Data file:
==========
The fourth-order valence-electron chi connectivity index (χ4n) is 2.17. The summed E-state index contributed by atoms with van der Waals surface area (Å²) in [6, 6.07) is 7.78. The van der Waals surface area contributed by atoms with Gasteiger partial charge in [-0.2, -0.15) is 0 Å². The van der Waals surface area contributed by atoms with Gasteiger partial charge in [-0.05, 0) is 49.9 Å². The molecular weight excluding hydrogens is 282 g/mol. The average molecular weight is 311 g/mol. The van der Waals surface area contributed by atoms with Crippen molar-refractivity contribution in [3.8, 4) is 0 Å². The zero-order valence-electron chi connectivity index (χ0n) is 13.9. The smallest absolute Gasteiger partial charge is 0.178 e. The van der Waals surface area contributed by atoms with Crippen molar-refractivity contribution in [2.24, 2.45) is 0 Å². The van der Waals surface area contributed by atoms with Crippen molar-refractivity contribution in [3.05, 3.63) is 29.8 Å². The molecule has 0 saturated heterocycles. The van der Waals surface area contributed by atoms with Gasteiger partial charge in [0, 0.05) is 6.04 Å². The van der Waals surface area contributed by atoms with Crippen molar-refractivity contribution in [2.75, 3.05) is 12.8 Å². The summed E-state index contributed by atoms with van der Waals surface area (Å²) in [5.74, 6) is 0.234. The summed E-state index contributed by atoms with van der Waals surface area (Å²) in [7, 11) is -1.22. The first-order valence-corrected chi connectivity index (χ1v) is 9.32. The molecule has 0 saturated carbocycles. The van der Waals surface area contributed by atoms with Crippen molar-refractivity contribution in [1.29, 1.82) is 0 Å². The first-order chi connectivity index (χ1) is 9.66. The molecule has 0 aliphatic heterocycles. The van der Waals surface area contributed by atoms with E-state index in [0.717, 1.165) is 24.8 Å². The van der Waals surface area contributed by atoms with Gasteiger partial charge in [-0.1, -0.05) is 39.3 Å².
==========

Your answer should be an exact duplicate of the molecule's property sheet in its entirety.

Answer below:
The fourth-order valence-electron chi connectivity index (χ4n) is 2.17. The summed E-state index contributed by atoms with van der Waals surface area (Å²) in [6, 6.07) is 7.78. The van der Waals surface area contributed by atoms with Gasteiger partial charge in [-0.2, -0.15) is 0 Å². The van der Waals surface area contributed by atoms with Gasteiger partial charge in [-0.05, 0) is 49.9 Å². The molecular weight excluding hydrogens is 282 g/mol. The average molecular weight is 311 g/mol. The van der Waals surface area contributed by atoms with Crippen molar-refractivity contribution in [3.8, 4) is 0 Å². The zero-order valence-electron chi connectivity index (χ0n) is 13.9. The smallest absolute Gasteiger partial charge is 0.178 e. The van der Waals surface area contributed by atoms with Crippen molar-refractivity contribution in [2.24, 2.45) is 0 Å². The van der Waals surface area contributed by atoms with Crippen molar-refractivity contribution in [3.05, 3.63) is 29.8 Å². The molecule has 0 saturated heterocycles. The van der Waals surface area contributed by atoms with Gasteiger partial charge in [0, 0.05) is 6.04 Å². The van der Waals surface area contributed by atoms with Crippen molar-refractivity contribution in [2.75, 3.05) is 12.8 Å². The summed E-state index contributed by atoms with van der Waals surface area (Å²) in [5.74, 6) is 0.234. The summed E-state index contributed by atoms with van der Waals surface area (Å²) in [7, 11) is -1.22. The first-order valence-corrected chi connectivity index (χ1v) is 9.32. The molecule has 0 saturated carbocycles. The van der Waals surface area contributed by atoms with Crippen molar-refractivity contribution in [1.29, 1.82) is 0 Å². The first-order chi connectivity index (χ1) is 9.66. The molecule has 0 aliphatic heterocycles. The van der Waals surface area contributed by atoms with E-state index in [0.717, 1.165) is 24.8 Å². The van der Waals surface area contributed by atoms with Gasteiger partial charge in [-0.1, -0.05) is 39.3 Å².